By Tim Mucci
A clear staple of geek culture is the near-universal adoration for the original three Star Wars films. They are the standard to which many current science fiction, adventure, and fantasy films are held. They embody mythic storytelling; they evoke a simpler time and recast the strong-jawed heroes and buxom waifs of the space operas that came before; and they depict scrappy farm kids, morally gray scoundrels, and courageous royalty. It is, as the Epic of Gilgamesh was to the Mesopotamians, an epic in our lifetime.
Episodes IV, V, and VI are classic films and should be enjoyed with the entire family. Your responsibility as a parent, keeping the legacy of the Star Wars universe untainted, is this:
Never let your children watch Episodes I, II, and III.
It’s a controversial opinion, I know, but you’ll have to trust me—a life without Jar Jar Binks is a good life indeed.
Of course, your kid will eventually find out that the prequel episodes exist, perhaps from being astute enough to notice that A New Hope starts with the words “Episode IV,” or just by simply living in an age of constantly fluid information.
If they ask about Episodes I–III, sit them down and show them the movie The Ring—or something else that will terrify them and stop them asking questions about the first three episodes of Star Wars. If they persist, tell them that they must have slipped into an alternate reality where those movies were never made.
If they can see through this ruse, then you must take the ultimate step in parental responsibility and never let them see those movies!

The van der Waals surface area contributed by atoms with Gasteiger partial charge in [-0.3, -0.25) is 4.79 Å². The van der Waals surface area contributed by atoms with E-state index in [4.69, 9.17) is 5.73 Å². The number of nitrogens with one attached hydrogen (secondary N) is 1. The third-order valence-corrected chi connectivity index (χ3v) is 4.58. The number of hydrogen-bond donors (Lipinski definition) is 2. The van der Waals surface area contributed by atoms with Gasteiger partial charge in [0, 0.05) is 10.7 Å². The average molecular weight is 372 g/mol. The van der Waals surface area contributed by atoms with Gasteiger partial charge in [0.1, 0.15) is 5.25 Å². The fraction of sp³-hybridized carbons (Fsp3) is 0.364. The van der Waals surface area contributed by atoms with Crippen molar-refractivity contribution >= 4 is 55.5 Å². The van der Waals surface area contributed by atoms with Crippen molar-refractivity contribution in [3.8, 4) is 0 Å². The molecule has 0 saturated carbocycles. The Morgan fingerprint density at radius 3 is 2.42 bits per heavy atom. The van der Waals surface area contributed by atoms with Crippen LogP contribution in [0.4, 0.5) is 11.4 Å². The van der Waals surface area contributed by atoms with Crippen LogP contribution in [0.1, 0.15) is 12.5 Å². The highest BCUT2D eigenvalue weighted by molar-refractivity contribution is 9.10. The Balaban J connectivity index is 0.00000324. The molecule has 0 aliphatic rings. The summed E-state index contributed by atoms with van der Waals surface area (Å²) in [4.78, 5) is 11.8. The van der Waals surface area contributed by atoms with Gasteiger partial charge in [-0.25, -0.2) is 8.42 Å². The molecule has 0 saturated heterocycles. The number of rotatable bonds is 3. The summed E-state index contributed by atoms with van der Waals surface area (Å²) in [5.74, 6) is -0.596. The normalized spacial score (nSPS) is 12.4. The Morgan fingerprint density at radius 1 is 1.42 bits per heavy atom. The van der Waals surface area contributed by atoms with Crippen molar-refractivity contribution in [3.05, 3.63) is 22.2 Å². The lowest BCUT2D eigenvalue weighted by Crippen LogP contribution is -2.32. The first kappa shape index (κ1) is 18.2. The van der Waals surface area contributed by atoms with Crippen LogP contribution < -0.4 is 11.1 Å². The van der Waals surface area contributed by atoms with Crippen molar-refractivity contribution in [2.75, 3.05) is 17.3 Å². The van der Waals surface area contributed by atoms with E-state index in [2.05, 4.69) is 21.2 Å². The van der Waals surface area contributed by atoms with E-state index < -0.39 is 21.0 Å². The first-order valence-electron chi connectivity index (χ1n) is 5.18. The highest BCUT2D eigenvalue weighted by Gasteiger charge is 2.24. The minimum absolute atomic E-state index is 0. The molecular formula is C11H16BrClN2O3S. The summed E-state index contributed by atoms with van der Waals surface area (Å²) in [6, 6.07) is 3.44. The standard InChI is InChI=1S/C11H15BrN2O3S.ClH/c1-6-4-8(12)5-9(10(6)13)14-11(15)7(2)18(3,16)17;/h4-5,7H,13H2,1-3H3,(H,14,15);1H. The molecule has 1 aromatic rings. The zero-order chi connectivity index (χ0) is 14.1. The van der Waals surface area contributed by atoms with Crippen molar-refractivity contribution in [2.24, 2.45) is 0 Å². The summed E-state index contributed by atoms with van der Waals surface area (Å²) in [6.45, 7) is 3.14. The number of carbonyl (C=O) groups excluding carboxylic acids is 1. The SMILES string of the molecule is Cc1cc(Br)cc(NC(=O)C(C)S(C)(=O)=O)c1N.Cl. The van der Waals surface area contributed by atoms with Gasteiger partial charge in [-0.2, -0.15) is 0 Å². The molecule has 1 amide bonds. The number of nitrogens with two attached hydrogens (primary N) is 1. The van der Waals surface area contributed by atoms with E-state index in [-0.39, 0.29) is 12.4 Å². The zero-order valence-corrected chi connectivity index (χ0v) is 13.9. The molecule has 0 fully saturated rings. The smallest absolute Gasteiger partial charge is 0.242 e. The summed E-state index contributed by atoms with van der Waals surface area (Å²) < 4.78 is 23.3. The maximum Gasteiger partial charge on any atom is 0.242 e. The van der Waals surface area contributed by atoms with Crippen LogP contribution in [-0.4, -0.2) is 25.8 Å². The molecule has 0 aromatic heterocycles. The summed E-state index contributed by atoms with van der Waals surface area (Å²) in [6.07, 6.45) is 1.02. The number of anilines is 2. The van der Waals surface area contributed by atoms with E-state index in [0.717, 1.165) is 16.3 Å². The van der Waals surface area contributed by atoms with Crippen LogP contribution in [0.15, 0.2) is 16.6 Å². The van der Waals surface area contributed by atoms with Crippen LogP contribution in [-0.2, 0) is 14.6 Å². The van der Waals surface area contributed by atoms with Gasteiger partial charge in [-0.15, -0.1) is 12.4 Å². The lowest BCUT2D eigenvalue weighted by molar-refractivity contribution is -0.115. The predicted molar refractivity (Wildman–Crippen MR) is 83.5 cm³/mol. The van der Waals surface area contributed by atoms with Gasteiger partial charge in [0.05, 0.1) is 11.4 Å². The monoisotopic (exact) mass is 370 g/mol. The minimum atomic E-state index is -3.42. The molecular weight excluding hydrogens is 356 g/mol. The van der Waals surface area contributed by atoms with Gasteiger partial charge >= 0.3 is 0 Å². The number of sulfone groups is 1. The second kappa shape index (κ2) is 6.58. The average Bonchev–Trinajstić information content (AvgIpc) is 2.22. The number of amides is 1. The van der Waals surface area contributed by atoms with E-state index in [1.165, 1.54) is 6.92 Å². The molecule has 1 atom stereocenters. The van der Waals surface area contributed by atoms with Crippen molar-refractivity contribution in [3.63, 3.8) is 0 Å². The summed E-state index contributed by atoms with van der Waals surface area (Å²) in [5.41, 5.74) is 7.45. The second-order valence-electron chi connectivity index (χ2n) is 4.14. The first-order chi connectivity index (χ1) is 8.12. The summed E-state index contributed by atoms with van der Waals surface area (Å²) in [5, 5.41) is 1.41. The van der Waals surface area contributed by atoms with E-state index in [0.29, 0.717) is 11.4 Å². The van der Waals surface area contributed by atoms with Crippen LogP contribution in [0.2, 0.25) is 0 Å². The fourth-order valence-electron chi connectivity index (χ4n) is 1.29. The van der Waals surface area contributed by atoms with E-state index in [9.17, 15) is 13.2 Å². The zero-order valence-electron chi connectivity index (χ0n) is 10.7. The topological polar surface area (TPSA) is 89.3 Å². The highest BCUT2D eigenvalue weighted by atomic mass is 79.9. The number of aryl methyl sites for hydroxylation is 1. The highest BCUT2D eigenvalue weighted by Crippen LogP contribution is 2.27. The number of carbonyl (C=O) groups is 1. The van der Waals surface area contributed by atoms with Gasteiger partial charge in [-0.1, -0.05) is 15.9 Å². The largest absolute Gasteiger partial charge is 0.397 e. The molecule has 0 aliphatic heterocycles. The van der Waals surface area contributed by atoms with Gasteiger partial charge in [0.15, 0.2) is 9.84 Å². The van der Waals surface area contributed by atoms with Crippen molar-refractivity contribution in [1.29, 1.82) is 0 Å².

Instead, use this as an opportunity to bond geek-to-geek. Engage their imagination and your own by viewing the movies alone beforehand, finding the good parts, teasing out the intrigue and the characters, and then telling it to your young geek Jedi apprentice as a story.
Take the movies that we have, and make them into what they should have been. Share with your kids that sense of wonder you felt about Star Wars as a kid.
Tell them the story of how the power-hungry Darth Sidious masqueraded as the kindly Senator Palpatine and clawed his way up from senator to emperor, leaving the galaxy shattered and subjugated. Tell them the story of Anakin Skywalker, a troubled young warrior, gifted with power, used and manipulated by both friend and foe. Tell them the tale of Obi-Wan Kenobi, a brash and capable young man thrust into responsibility he wasn’t ready for, and wasn’t strong enough to master. Or of Padmé Amidala, a courageous ruler, unafraid to wield political and martial power, who is undone by love.
Embellish and retcon, fix plot holes, and flesh out characters. Make it epic and stirring, and eventually when your kids finally do see Episodes I, II, and III, they’ll always think, “My parents’ version was better.”
Of course, the reality is that as a geek, you’ll be happy watching Episodes I–III with your geeklings. For all their flaws, they’re fun to watch as a family. And of course, when you finally relent, you can also share the excellent Star Wars: The Clone Wars animated series with them, for which it’s totally worth sitting through the prequel movies.